The most celebrated and well-known filmmakers of the Mexican New Wave are Guillermo del Toro, Alfonso Cuaron, and Alejandro Gonzalez Inarritu. All of three of them have made incredible and compelling films; they’ve also become very popular. However, their most impactful creations (for me personally) are the early ones: del Toro with Cronos (1993), Cuaron with Solo con Tu Pareja (1991), and Inarritu with his blazing, unflinching 2000 debut Amores Perros, which is the one that perhaps reinvented Mexican cinema, and many people’s reinterest in it.
The story is about three characters (played by Gael Garcia Bernal, Goya Toledo, and Emilio Echevarria) whose lives intersect due to a hideous car accident in Mexico City; the film explores each of them as unexpected events shape them forever. Octavio (Bernal, in his film debut) is a slacker-type young man who’s in love with his brother’s wife. Valeria (Toledo) is a beautiful supermodel who thinks and seems to have it all. El Chivo (Echevarria) is a mysterious assassin who wants to reunite with his estranged daughter. Octavio wants to run away with Susana (Vanessa Bauche), so he walks into the savage underworld of dog fighting to make enough money to do so. Valeria moves in with married lover Daniel (Alvaro Guerrero), who leaves his family for her. And El Chivo is a hermit living in a rundown building until he’s summoned for a new hit. As for those unexpected events, Octavio ends up injured in the car crash; Valeria gets severly hurt when her car gets hit by Octavio, leading to one of her legs eventually amputated from developing gangrene; and El Chivo finds, rescues, and takes Octavio’s dog home to nurse back to health. However, in the end, it’s really only El Chivo who gets a sort-of redemption, when he leaves a voice mail for his daughter and all the money (that he stole from Octavio), and walks off into an unknown future.
Canines play a very essential role in the film. Cofi (Octavio’s dog) is entered in the dogfights, and wins almost all of them, until Octavio’s rival shoots him, which causes Octavio to stab the jerk. Ritchie (Valeria’s dog) gets stuck under the floorboards, and his whimpering causes a huge riff between her and Daniel. After Cofi is rescued by El Chivo, he ends up killing all of his dogs, and becomes his only companion. They are the catalysts to their humans’ behavior; they help the film flow as well. The credits state that “no animals were harmed in the making of this film,” but that is definitely hard to believe, especially during the many realistic dogfights featured in the film, as well as other moments of shocking canine carnage. This is obviously not the best film to watch if you’re an animal lover, that’s for sure.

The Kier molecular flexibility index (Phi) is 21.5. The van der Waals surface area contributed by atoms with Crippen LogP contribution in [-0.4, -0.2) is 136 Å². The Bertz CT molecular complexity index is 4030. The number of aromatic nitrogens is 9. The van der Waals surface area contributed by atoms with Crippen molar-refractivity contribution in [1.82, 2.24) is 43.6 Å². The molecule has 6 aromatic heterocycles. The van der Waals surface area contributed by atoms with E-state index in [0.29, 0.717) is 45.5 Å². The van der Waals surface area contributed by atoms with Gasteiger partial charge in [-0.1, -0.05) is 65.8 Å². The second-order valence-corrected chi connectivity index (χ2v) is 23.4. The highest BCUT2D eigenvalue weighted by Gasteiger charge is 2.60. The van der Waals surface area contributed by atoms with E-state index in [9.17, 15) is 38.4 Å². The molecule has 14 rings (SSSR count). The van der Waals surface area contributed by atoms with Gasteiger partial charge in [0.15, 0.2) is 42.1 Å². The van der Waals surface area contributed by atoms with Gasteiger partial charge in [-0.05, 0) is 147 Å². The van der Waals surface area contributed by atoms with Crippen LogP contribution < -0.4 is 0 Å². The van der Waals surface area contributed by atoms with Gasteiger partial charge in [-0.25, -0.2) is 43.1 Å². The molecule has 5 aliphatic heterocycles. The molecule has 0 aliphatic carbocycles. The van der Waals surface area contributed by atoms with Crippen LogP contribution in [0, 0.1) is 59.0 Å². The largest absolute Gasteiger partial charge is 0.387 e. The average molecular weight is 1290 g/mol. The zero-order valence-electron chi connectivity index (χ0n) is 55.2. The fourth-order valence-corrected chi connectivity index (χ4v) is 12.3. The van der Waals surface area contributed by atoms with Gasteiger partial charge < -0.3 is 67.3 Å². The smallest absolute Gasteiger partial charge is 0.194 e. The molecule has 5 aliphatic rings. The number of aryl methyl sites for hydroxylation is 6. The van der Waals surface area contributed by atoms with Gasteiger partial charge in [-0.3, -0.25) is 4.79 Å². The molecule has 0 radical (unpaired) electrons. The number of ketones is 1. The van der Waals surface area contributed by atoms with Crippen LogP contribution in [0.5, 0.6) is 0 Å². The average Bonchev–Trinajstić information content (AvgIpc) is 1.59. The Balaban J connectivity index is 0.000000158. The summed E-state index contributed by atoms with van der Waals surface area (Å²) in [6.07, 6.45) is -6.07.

The actors (especially Bernal, Toledo, and Echevarria) in the film are simply superb. They give their characters emotional and harshly raw depth that arguably isn’t usually seen in film. They do contribute to the meaning of the film’s title, which translates to “love’s a bitch.” In this case, love and humanity come last to a sea of sex, violence, betrayal, greed, vanity, and abandonment. These characters are both those you despise, but generally find yourselves similar to. It is disturbing because the terrible things they often do resemble things you may have done at some point in your life. Personally, I think that this is one of the very few films that truly embodies humanity at its lowest, and says that it will never really change. People will still be people, no matter what.
Of course, this is a film that was destined for Criterion, and the great folks there have given us a stacked release. It has a new 4K restoration, and terrific supplements, including a new conversation between Inarritu and filmmaker Pavel Pawlokowski; new conversation between Inarritu and actors Bernal, Bauche, and Adriana Barraza; Perros, amores, accidentes, a new documentary on the making of the film featuring on set footage; rehearsal footage with reflections by Inarritu; new interview with composer Gustavo Santaolia; new video essay by film scholar Paul Julian Smith; deleted scenes, with optional commentary by Inarritu and cinematographer Rodrigo Prieto; music videos for songs from the film’s soundrack by Control Machete, Cafe Tacva, and Julieta Venegas; and trailer. There is also a booklet with new essays by critic Fernanda Solorzano and author Juan Villoro.
It has been twenty years since Amores Perros made an unflinching impact on cinema, but time has been good to it. The themes and message are still unfortunately relevant. Inarritu has made films that are more mainstream, but as great as they are, this will always be his first and greatest masterpiece.